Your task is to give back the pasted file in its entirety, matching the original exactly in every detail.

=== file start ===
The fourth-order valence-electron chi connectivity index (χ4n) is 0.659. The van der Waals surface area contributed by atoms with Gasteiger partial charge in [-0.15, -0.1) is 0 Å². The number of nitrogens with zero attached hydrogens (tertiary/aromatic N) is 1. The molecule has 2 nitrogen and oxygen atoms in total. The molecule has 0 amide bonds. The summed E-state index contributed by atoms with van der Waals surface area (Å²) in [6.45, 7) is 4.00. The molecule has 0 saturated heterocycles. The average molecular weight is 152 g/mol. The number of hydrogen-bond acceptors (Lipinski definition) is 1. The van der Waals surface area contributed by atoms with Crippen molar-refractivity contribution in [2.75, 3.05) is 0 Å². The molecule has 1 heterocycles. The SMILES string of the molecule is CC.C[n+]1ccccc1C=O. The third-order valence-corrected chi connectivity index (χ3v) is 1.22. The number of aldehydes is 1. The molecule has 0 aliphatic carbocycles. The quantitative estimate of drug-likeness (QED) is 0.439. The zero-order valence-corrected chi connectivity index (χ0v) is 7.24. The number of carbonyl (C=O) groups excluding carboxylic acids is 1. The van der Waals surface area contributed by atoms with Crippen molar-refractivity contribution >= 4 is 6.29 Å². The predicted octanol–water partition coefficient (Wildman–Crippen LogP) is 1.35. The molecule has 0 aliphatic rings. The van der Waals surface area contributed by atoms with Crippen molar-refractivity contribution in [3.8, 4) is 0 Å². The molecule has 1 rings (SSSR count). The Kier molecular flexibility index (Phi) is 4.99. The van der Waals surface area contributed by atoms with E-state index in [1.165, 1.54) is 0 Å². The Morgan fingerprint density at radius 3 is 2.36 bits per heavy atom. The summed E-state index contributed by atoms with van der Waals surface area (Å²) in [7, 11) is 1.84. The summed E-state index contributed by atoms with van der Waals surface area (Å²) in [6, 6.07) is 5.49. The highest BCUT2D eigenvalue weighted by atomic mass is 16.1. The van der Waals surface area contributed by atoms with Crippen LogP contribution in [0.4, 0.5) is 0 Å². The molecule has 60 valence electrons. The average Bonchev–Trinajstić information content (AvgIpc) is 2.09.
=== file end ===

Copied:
The fourth-order valence-electron chi connectivity index (χ4n) is 0.659. The van der Waals surface area contributed by atoms with Gasteiger partial charge in [-0.15, -0.1) is 0 Å². The number of nitrogens with zero attached hydrogens (tertiary/aromatic N) is 1. The molecule has 2 nitrogen and oxygen atoms in total. The molecule has 0 amide bonds. The summed E-state index contributed by atoms with van der Waals surface area (Å²) in [6.45, 7) is 4.00. The molecule has 0 saturated heterocycles. The average molecular weight is 152 g/mol. The number of hydrogen-bond acceptors (Lipinski definition) is 1. The van der Waals surface area contributed by atoms with Crippen molar-refractivity contribution in [2.75, 3.05) is 0 Å². The molecule has 1 heterocycles. The SMILES string of the molecule is CC.C[n+]1ccccc1C=O. The third-order valence-corrected chi connectivity index (χ3v) is 1.22. The number of aldehydes is 1. The molecule has 0 aliphatic carbocycles. The quantitative estimate of drug-likeness (QED) is 0.439. The zero-order valence-corrected chi connectivity index (χ0v) is 7.24. The number of carbonyl (C=O) groups excluding carboxylic acids is 1. The van der Waals surface area contributed by atoms with Crippen molar-refractivity contribution >= 4 is 6.29 Å². The predicted octanol–water partition coefficient (Wildman–Crippen LogP) is 1.35. The molecule has 0 aliphatic rings. The van der Waals surface area contributed by atoms with Crippen molar-refractivity contribution in [3.8, 4) is 0 Å². The molecule has 1 rings (SSSR count). The Kier molecular flexibility index (Phi) is 4.99. The van der Waals surface area contributed by atoms with E-state index in [1.165, 1.54) is 0 Å². The Morgan fingerprint density at radius 3 is 2.36 bits per heavy atom. The summed E-state index contributed by atoms with van der Waals surface area (Å²) in [7, 11) is 1.84. The summed E-state index contributed by atoms with van der Waals surface area (Å²) in [6, 6.07) is 5.49. The highest BCUT2D eigenvalue weighted by atomic mass is 16.1. The van der Waals surface area contributed by atoms with Crippen LogP contribution in [0.4, 0.5) is 0 Å². The molecule has 60 valence electrons. The average Bonchev–Trinajstić information content (AvgIpc) is 2.09.